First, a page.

• Matthewman v. Akahane
    • United States
    • U.S. District Court — District of Hawaii
    • November 15, 1983
    ...Retail Clerks Int'l Ass'n., 618 F.2d 1370 (9th Cir.1980). This is a matter of federal, not state, law. U.A.W. v. Hoosier Cardinal Corp., 383 U.S. 696, 86 S.Ct. 1107, 16 L.Ed.2d 192 (1966); Smith v. Cremins, 308 F.2d 187 (9th Cir.1962). Plaintiff's first argument is that H.R.S. § 657-11 is a......
  • United States v. Little Lake Misere Land Company, Inc 8212 1459
    • United States
    • U.S. Supreme Court
    • June 18, 1973
    ...or patently run counter to the terms of the Act.' 328 U.S., at 210, 66 S.Ct., at 995. See also U.A.W. v. Hoosier Cardinal Corp., 383 U.S. 696, 706, 86 S.Ct. 1107, 1113, 16 L.Ed.2d 192 (1966). Under Louisiana's Act 315, land acquisitions of the United States,14 explicitly authorized by the M......
  • Balsavage v. Ryder Truck Rental, Inc.
    • United States
    • U.S. District Court — District of New Jersey
    • May 11, 1989
    ...agent breached its duty of fair representation in its handling of the employee's greivance." Id. 4 In U.A.W. v. Hoosier Cardinal Corp., 383 U.S. 696, 86 S.Ct. 1107, 16 L.Ed.2d 192 (1966), the Supreme Court declined to require a uniform statute of limitation, noting that Congress had refused......
  • Request a trial to view additional results
3 books & journal articles
  • Malicious Prosecution as Undue Process: A Fourteenth Amendment Theory of Malicious Prosecution
    • United States
    • The Georgetown Journal of Law & Public Policy No. 20-1, January 2022
    • January 1, 2022
    ...the courts follow their previous practice of borrowing state provisions.” Id . 126. International Auto Workers v. Hoosier Cardinal Corp., 383 U.S. 696, 710 (1966). 127. See Whitman, supra note 122, at 678. 128. Pierson v. Ray, 386 U.S. 547, 554 (1967). 129. Id. at 554–55. 130. See Gary S. G......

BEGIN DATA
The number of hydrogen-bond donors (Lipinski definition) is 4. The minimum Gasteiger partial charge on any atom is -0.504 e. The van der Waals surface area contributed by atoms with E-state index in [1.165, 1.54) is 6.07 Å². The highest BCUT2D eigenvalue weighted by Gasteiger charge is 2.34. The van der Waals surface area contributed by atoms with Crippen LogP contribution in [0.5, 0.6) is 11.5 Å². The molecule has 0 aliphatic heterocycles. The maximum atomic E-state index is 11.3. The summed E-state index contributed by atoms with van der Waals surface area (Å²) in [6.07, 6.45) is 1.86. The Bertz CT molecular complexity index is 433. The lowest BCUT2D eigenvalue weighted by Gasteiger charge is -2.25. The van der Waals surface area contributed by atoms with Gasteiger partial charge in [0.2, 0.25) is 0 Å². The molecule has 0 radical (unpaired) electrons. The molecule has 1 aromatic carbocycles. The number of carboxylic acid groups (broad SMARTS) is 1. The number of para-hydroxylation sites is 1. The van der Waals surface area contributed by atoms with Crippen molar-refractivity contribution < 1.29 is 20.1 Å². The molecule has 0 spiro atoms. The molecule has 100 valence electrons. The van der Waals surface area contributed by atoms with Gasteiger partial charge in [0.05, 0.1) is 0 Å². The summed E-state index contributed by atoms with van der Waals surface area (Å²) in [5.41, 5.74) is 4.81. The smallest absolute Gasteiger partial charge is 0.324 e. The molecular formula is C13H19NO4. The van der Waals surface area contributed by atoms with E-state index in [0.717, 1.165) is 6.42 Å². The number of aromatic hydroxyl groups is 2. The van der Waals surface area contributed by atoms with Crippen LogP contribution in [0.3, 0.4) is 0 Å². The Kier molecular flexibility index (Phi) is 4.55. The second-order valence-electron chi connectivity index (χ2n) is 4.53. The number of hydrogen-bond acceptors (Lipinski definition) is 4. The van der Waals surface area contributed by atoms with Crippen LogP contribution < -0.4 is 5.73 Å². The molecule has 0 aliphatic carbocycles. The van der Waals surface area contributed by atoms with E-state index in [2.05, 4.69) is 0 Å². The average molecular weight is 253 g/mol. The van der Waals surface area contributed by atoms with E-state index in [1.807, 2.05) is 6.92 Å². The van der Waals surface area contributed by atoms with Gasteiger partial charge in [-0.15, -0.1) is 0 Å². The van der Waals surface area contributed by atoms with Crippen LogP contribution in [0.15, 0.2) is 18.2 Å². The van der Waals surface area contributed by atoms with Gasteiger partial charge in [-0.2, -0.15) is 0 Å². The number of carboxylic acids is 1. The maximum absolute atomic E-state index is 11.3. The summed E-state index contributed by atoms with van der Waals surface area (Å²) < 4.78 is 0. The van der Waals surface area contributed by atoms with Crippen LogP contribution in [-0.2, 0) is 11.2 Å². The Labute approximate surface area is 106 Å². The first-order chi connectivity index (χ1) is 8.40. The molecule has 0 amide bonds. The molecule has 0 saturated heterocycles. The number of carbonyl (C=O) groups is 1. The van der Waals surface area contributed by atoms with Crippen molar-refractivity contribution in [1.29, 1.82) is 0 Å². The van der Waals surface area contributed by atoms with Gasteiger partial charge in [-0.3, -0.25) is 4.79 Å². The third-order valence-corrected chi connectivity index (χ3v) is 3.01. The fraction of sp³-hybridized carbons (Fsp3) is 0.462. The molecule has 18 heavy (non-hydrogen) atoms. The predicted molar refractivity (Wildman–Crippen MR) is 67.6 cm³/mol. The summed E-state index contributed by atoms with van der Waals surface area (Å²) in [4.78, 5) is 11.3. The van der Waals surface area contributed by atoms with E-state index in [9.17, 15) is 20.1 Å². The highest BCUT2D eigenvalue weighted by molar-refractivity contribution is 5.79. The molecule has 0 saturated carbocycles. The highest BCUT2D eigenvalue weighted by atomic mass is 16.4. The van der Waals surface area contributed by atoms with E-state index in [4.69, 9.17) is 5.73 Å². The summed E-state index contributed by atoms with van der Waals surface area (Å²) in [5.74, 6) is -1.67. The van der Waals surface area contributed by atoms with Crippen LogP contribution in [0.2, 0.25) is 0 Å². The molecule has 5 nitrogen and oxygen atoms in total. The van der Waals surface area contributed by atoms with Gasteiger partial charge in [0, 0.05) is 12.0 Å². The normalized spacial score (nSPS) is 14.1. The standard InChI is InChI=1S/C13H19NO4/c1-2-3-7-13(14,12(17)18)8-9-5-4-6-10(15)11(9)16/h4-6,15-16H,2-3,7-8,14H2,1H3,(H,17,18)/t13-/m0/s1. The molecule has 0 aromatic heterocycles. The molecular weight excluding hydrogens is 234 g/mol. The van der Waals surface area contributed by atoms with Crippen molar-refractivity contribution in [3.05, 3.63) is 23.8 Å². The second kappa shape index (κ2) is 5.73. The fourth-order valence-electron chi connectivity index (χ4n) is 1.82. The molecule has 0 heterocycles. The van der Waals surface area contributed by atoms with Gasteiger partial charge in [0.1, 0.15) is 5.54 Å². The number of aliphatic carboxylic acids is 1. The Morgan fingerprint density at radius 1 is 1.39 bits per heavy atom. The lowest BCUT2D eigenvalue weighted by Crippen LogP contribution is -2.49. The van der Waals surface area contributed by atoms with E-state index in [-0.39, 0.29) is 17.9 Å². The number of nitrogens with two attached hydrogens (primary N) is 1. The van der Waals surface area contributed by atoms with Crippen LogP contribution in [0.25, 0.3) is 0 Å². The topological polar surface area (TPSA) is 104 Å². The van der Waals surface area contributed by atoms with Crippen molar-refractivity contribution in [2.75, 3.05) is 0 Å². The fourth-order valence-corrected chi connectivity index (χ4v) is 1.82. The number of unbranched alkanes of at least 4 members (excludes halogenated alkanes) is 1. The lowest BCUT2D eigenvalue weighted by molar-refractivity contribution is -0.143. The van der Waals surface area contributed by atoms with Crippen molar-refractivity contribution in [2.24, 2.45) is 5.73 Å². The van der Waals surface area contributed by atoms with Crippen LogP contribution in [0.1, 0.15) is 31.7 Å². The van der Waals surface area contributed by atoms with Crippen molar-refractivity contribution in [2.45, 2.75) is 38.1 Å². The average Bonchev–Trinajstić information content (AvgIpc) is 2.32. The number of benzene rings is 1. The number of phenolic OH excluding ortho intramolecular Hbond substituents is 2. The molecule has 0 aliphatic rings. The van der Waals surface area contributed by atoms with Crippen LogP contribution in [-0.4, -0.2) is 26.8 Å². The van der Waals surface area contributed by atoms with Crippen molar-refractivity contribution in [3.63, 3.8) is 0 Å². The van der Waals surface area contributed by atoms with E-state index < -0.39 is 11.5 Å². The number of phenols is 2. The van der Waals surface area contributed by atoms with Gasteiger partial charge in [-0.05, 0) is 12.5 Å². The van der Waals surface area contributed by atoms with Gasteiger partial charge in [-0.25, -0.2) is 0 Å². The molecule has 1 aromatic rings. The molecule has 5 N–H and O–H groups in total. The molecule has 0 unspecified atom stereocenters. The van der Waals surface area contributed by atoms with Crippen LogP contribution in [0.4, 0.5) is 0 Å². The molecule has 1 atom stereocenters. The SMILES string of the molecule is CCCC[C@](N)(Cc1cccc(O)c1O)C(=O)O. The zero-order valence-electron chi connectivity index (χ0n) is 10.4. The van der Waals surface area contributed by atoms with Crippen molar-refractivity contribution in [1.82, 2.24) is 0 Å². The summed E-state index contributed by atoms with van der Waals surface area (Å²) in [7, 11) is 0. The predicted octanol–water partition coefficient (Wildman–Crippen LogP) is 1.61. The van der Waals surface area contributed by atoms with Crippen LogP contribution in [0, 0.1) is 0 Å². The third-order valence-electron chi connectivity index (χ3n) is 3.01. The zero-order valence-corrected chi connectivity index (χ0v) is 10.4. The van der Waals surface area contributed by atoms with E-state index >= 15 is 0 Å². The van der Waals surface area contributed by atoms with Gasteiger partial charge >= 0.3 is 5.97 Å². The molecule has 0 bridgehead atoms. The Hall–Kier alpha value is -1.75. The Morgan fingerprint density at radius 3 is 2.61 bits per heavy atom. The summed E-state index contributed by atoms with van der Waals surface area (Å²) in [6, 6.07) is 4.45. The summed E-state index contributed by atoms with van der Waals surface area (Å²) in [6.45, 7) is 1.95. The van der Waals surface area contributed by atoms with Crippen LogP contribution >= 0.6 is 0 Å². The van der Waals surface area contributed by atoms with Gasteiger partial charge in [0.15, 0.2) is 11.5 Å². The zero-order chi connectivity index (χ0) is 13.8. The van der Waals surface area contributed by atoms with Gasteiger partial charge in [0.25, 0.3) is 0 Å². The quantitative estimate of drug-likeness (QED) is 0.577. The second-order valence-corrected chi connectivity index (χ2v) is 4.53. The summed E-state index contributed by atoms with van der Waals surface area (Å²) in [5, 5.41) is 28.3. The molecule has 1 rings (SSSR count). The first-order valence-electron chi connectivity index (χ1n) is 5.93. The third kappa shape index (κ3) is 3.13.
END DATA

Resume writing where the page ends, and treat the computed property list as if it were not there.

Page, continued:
• Beyond DOMA: choice of state law in federal statutes.
    • United States
    • Stanford Law Review Vol. 64 No. 6, June 2012
    • June 1, 2012
    ...citizenship, we need not decide."); see also Stewart Org., Inc. v. Ricoh Corp., 487 U.S. 22, 26 n.3 (1988); UAW v. Hoosier Cardinal Corp., 383 U.S. 696, 705 n.8 (1966); McKenzie v. Irving Trust Co., 323 U.S. 365, 371 n.2 (137.) In re Gaston & Snow, 243 F.3d 599, 606 (2d Cir. 2001). (138......
  • State courts and the making of federal common law.
    • United States
    • University of Pennsylvania Law Review Vol. 153 No. 3, January 2005
    • January 1, 2005
    ...and accompanying text (describing the Kimbell factors). (98) Glen Ridge, 734 S.W.2d at 382 (citing Int'l Union v. Hoosier Cardinal Corp., 383 U.S. 696, 702 (99) Id. (100) Id. (101) Id. (102) 487 U.S. 500 (1988). (103) Id. at 512. (104) Id. at 504-07 (internal quotation marks omitted). (105)......

VLEX uses login cookies to provide you with a better browsing experience. If you click on 'Accept' or continue browsing this site we consider that you accept our cookie policy. ACCEPT